Written questions reveal what is known and not known

Questions answered on asylum, anti-Semitism and refugees in Iraq highlighted some interesting gaps in government information:

  • it is not known how many people have claimed asylum on the grounds of religious persecution
  • there is no central record of how often issues of persecution and freedom of religion or belief are raised with foreign governments
  • the breakdown of the ethnic or religious identity of refugees being assisted in Iraq is not known

The relevant Hansard records for 20 October are as follows:

Andrew Rosindell (Romford) (Con): To ask the Secretary of State for the Home Department, how many defined Christians entering the UK from Iraq and Syria have claimed asylum on the grounds of religious persecution in each year since 2012.

Minister of State (Security and Immigration) James Brokenshire (Old Bexley and Sidcup) (Con): Information on the basis of claim for asylum is not centrally recorded, and the information requested in the Hon. Member’s question could only be obtained through a manual search of individual case files. This would exceed the cost limit.

John Mann (Bassetlaw) (Lab): To ask the Secretary of State for Foreign and Commonwealth Affairs, how many times he or Ministers in his Department have raised concerns about anti-Semitism with their counterparts in (a) France, (b) Germany, (c) Holland, (d) Belgium, (e) Poland, (f) Australia, (g) the US and (h) Ireland since 2010.

Minister of State (Foreign and Commonwealth Office) David Lidington MP (Aylesbury) (Con): We are concerned about all instances of anti-Semitism, and regularly raise this issue with a number of countries, including those referred to in the Honorable Member’s question, though we do not hold a central record of every time we have done so. Our Embassies and High Commissions monitor cases of anti-Semitism and raise them with their host governments.

Anti-Semitism (and particularly Holocaust denial and denigration) are regularly discussed during meetings of the International Holocaust Remembrance Alliance (IHRA) in a dedicated Committee, and as a formal agenda item during the plenary meetings held twice a year. The UK Envoy for Post-Holocaust Issues, Sir Andrew Burns, leads an active UK delegation in these discussions. All the states to which your question refers are members of IHRA, with the exception of Australia.

The Foreign and Commonwealth Office also works very closely with the UK Member of the European Commission against Racism and Intolerance (ECRI), who provides expert advice on tackling anti-Semitism to the British Government and internationally.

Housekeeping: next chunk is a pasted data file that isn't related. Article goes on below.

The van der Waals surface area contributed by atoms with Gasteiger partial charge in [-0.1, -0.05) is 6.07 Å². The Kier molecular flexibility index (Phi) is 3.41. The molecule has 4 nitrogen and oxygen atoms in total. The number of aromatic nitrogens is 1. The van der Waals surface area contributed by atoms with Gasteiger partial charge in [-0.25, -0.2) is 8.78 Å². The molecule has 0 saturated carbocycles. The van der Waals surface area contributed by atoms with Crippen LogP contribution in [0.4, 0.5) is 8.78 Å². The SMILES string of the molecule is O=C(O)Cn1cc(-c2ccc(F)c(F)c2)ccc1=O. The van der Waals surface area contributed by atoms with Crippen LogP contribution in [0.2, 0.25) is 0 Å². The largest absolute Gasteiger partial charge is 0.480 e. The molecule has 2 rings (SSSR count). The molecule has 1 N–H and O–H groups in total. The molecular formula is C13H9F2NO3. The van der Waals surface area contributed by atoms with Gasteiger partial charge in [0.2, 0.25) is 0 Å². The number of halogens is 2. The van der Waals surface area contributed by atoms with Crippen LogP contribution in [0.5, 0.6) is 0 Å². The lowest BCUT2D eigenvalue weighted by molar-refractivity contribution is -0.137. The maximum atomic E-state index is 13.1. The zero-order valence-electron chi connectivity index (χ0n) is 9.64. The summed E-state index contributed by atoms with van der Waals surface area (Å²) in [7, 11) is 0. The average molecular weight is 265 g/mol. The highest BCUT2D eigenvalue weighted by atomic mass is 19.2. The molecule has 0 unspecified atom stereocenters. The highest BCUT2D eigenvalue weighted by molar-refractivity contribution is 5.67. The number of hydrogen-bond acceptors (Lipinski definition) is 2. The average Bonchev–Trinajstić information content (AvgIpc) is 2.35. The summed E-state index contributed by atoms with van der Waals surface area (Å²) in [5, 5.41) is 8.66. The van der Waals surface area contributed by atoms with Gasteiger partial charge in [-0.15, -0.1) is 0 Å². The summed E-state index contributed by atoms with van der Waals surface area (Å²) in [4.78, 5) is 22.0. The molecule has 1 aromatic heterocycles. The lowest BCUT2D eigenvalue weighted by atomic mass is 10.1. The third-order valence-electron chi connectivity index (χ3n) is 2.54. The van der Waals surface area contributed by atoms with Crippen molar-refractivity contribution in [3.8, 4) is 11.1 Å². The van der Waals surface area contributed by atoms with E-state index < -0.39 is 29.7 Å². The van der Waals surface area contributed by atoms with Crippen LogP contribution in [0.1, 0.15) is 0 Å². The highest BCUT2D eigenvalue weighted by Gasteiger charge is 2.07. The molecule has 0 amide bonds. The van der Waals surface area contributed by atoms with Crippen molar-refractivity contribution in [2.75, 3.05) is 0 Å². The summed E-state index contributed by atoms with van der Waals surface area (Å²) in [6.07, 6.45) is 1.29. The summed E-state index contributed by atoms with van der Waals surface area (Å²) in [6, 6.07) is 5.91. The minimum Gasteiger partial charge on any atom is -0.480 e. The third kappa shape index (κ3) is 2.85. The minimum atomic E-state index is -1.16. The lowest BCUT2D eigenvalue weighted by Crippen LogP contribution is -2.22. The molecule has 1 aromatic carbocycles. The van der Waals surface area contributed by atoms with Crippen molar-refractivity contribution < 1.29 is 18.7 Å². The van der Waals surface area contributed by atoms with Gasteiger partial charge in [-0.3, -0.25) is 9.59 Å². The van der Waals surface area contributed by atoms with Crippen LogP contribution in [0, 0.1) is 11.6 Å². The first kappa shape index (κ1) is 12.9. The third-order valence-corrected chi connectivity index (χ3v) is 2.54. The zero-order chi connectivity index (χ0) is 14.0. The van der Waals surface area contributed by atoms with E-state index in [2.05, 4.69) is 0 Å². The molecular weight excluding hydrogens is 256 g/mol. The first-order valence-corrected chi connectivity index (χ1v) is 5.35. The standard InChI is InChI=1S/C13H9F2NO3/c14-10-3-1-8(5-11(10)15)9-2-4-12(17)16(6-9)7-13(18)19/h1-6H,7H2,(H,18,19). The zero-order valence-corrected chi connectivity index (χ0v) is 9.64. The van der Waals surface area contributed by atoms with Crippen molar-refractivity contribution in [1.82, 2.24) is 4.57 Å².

The British Government will be represented at a senior level at the tenth anniversary of the Organization for Security and Cooperation in Europe (OSCE) Conference and Declaration on Anti-Semitism, being held in Berlin on 13 November 2014.

Lord Alton of Liverpool (CB): To ask Her Majesty’s Government what progress has been made so far by the International Humanitarian Partnership with establishing the proposed three camps, each to house 15,000 persons, for refugees who have fled from the fighting in Iraq; how that progress compares with the anticipated schedule; how many refugees are believed to be in need of shelter; which ethnic or religious groups are being assisted in those camps by the International Humanitarian Partnership; and what assessment they have made of what is likely to happen to those who are not provided for by those camps.

Lord’s Spokesperson on International Development, Baroness Northover (LD): The International Humanitarian Partnership (IHP) is building one camp in Shekhan which will provide shelter for up to 6,000 people. Camp construction is on schedule and should be ready to provide shelter by mid-November. The IHP was initially requested by UNHCR to build three of the sixteen camps that will provide shelter to those who have been displaced by the conflict in Northern Iraq. This proposal has now changed and the Kurdistan Regional Government (KRG) has taken charge of building the two other camps.

The Kurdistan Region of Iraq (KR-I) has received 860,000 displaced persons in successive waves. Of these, it is estimated that approximately 390,000 are in need of shelter. Of the £23 million that DFID has provided in response to the crisis, £17.5 million is funding United Nations (UN) agencies and NGO (Non-Government Organisation) partners to provide shelter, WASH (Water, Sanitation and Hygiene) and protection services. We continue to respond to the crisis on the basis of needs although we recognise that many of those who are receiving assistance belong to religious or ethnic religious groups that have fled persecution.